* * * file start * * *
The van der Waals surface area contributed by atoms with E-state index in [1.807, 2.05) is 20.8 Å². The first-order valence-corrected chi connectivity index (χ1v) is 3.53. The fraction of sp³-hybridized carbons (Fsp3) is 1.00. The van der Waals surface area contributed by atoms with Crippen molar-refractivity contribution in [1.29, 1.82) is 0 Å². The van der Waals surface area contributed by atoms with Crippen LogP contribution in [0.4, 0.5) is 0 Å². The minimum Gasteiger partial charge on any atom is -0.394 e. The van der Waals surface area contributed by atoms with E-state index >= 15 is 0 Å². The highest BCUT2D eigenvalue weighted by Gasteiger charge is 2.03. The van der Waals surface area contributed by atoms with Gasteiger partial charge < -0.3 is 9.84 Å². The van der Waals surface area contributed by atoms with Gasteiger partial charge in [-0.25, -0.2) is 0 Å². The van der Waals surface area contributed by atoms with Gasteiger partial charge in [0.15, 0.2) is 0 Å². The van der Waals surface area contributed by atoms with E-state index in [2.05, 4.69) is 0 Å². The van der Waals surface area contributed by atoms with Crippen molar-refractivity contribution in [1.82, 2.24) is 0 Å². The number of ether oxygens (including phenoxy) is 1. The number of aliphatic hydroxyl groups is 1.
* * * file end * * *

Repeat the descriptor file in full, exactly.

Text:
The van der Waals surface area contributed by atoms with E-state index in [1.807, 2.05) is 20.8 Å². The first-order valence-corrected chi connectivity index (χ1v) is 3.53. The fraction of sp³-hybridized carbons (Fsp3) is 1.00. The van der Waals surface area contributed by atoms with Crippen molar-refractivity contribution in [1.29, 1.82) is 0 Å². The van der Waals surface area contributed by atoms with Crippen LogP contribution in [0.4, 0.5) is 0 Å². The minimum Gasteiger partial charge on any atom is -0.394 e. The van der Waals surface area contributed by atoms with E-state index >= 15 is 0 Å². The highest BCUT2D eigenvalue weighted by Gasteiger charge is 2.03. The van der Waals surface area contributed by atoms with Gasteiger partial charge < -0.3 is 9.84 Å². The van der Waals surface area contributed by atoms with Gasteiger partial charge in [-0.25, -0.2) is 0 Å². The van der Waals surface area contributed by atoms with Gasteiger partial charge in [0.15, 0.2) is 0 Å². The van der Waals surface area contributed by atoms with E-state index in [2.05, 4.69) is 0 Å². The van der Waals surface area contributed by atoms with Crippen molar-refractivity contribution in [1.82, 2.24) is 0 Å². The number of ether oxygens (including phenoxy) is 1. The number of aliphatic hydroxyl groups is 1.